Cassius Khan: Understanding the divine process of Indian classical musicality

Tabla player and singer Cassius Khan.| Photo courtesy of Cassius Khan.

Sal Ferreras brings Drum Heat to the Vogue Theatre on April 27, featuring vocalist and tabla player Cassius Khan. Khan is the only professionally recognized performing artist to simultaneously play the tabla and sing in the style of ghazal, something for which he has been awarded the coveted title of “Ustad” or maestro – the highest award in Indian classical music.

“It’s a great honour to have that title, given in recognition to my contribution to Indian classical music through singing and playing the tabla. That’s how it all began, and basically I practise every day so I can keep it up,” says Khan.

Musically gifted

From a very early age, it was clear that now-renowned tabla player and singer Cassius Khan had a natural gift for music. He recalls being well-versed in the mathematics tabla rhythms (a South Asian percussive instrument consisting of two drums), as well as various “ragas” (sets of Indian classical music scales and rules). Khan attributes this natural gift for music to reincarnation, due to this understanding coming before any formal training.

“I believe that music was something that, for me, probably came through reincarnation. My parents were both quite stupefied by my knowing all this already, and as I got older, I met the masters I started learning from, and they inspired me further,” says Khan.

Born in Fiji to parents of Indian heritage, and living most of his life in Canada, Khan begun practising music from the age of six, and started touring internationally at just 13-years-old. But beyond already being well-versed in the tenets of Indian classical music, what truly stood Khan apart from others was his unique talent: singing in the style of ghazal, while simultaneously playing the tabla.

Khan is the only recognized professional Indian classical music performer to achieve such a feat (which requires intense concentration both in playing tabla and in singing ghazal), and he remembers the performance where his teachers told him this was by no means a common ability.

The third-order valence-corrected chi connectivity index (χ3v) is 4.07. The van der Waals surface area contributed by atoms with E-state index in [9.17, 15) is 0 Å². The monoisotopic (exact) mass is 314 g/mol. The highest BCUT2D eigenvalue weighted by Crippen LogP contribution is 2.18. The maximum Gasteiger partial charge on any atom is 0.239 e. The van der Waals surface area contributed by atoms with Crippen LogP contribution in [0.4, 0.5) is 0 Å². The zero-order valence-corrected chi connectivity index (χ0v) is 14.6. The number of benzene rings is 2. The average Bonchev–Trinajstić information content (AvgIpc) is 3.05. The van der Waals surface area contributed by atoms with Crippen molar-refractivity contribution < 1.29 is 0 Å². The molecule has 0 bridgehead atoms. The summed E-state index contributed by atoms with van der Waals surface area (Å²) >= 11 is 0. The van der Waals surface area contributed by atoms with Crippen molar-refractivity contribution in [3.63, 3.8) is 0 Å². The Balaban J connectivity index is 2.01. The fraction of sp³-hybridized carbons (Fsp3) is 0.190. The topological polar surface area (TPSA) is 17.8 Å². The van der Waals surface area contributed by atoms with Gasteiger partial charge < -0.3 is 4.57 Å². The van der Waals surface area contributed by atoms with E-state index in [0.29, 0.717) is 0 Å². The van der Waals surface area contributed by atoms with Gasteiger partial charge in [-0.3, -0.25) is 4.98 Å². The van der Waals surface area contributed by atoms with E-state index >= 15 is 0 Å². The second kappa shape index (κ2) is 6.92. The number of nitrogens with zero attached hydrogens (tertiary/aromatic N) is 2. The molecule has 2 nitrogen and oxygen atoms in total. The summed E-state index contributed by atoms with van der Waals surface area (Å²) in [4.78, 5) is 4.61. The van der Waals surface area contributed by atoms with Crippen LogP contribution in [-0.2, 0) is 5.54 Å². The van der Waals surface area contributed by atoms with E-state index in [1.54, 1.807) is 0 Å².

“I sang a composition and I would play the tabla at the same time, and when I was done all I remember is everyone being very quiet,” recounts Khan. “I asked, ‘Why are you looking at me like that, did I do something wrong?’” And they said ‘No, but no one has ever done that before.’”

Khan took his gurus’ advice of pursuing this technique, but he says other performers have relayed to him that attempts at this simultaneous singing and tabla playing style have proved relatively fruitless.

Khan, himself a teacher, has found similar results with his students who have been keen to attempt the style, but he remains hopeful the technique will eventually be discovered.

“I’m pretty sure that… somebody else will come up with it, but being the first person recognized in Indian classical music to do this, that this is the “Cassius Khan contribution” to the field of Indian classical music, is quite flattering for me, so I feel quite special about that,” says Khan.

Divine process of composing music

Like many other Indian classical performers, Khan composes and performs all of his own music. But for Khan, the process of composing is something more divine than other forms of art, in fact, Khan questions the idea of being able to name music as an art.

“I’ve always believed that music is not an art… because art is only understood by human beings, whereas music is understood not just by us, but by plants and animals as well,” says Khan. “I’ve seen animals react to music in a very beautiful way: the elephant will dance when it hears the rhythm of the pakhavaj (an Indian two-headed drum), and the snake spreads it hood when the snake charmer plays. I think of all of those things when I’m composing or playing music.”

Whether it’s for himself, in his own performances and composition, or for students or other performers, Khan offers advice in terms of growing musically that offers insight to life in general.

“Like a ‘mountain peak’, every time it seems closer, it again seems farther away, and as a musician I always strive, no matter what age I am. I will always be a good student of music; I keep learning every day from other brilliant musicians or other people in general,” says Khan. “The more you learn, the more knowledge you absorb, the better you become.”


For more information on the event,

And for more on Khan, visit